Arizona Bans Ethnic Studies

| Wed May 12, 2010 6:10 PM EDT

Hispanic students fill nearly half the seats in Arizona's public school classrooms, but a new law signed by Governor Jan Brewer Tuesday makes it illegal for these students to learn about their heritage in school. HB 2281 prohibits schools from offering courses at any grade level that advocate ethnic solidarity, promote overthrow of the US government, or cater to specific ethnic groups—regulations which will dismantle the state's popular Mexican-American studies programs.

Much like Arizona's new immigration law, this ethnic studies ban is political interest dressed up to look like education reform. The bill was passed largely because of State Superintendent of Public Instruction Tom Horne's personal distaste for the Tuscon Unified School District's Chicano studies program, in which 3 percent of the district's 55,000 students participate. He has been hell-bent on squashing the program ever since learning several years ago that Hispanic civil rights activist Dolores Huerta told Tucson High School students that "Republicans hate Latinos," the Associated Press reports.

"Traditionally, the American public school system has brought together students from different backgrounds and taught them to be Americans and to treat each other as individuals, and not on the basis of their ethnic backgrounds," Horne noted in an April press release. "This is consistent with the fundamental American value that we are all individuals, not exemplars of whatever ethnic groups we were born into. Ethnic studies programs teach the opposite, and are designed to promote ethnic chauvinism."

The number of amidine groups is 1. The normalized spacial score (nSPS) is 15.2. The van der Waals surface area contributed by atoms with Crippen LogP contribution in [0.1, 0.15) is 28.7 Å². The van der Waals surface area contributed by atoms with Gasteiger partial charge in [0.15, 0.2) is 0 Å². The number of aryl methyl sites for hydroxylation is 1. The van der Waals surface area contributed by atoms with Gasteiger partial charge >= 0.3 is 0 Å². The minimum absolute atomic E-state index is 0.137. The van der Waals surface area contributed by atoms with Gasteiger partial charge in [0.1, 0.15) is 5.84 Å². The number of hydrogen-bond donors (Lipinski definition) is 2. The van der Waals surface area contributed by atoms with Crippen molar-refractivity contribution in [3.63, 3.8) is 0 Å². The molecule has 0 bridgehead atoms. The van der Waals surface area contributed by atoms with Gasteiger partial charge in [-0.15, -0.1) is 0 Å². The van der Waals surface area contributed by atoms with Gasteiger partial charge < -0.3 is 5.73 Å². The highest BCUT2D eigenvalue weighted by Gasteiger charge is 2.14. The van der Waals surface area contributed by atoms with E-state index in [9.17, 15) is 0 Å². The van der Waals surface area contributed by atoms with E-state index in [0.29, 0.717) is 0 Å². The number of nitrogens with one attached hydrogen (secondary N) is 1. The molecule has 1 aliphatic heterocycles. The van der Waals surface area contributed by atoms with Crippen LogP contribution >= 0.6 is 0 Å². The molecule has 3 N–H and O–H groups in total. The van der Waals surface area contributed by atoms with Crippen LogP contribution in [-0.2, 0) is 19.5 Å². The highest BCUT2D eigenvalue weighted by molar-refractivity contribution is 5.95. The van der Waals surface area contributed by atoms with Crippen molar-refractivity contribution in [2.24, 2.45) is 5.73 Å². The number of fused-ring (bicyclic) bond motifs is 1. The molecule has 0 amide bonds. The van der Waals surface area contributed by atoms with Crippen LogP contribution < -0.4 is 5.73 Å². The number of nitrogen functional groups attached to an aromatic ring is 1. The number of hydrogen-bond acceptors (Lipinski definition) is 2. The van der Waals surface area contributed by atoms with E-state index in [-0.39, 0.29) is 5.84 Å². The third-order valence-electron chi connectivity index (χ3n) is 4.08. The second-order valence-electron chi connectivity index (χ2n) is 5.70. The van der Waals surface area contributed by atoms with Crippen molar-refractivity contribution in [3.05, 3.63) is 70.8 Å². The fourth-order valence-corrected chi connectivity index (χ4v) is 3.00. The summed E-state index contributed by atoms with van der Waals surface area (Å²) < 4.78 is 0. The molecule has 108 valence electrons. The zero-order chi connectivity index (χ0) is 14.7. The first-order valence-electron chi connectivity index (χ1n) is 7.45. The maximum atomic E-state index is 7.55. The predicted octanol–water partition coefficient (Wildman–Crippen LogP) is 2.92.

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District officials insist the program covers history—not activism or chauvinism. In the Mexican-American studies program, an American history course highlights Hispanics' role in the Vietnam War, and literature students analyze the works of Latino authors. The kids learn, for example, that Arizona was once part of Mexico, and that in the 1960s Chicano radicals called for reclaiming the land, reports Valerie Strauss of the Washington Post. The new law also means Arizona students will lose access to African-American and Native-American studies.

On her blog, The Answer Sheet, Strauss describes the bill as symptomatic of a larger problem—the growing number of state legislators telling educators how to do their jobs. "We tried this once before, in a big law called No Child Left Behind, which was designed with the input of not a single teacher, and which spectacularly failed in its goal to close the achievement gap," Strauss writes. "We never seem to learn from our own mistakes. How do we expect kids to do that if the adults can’t get it right?"

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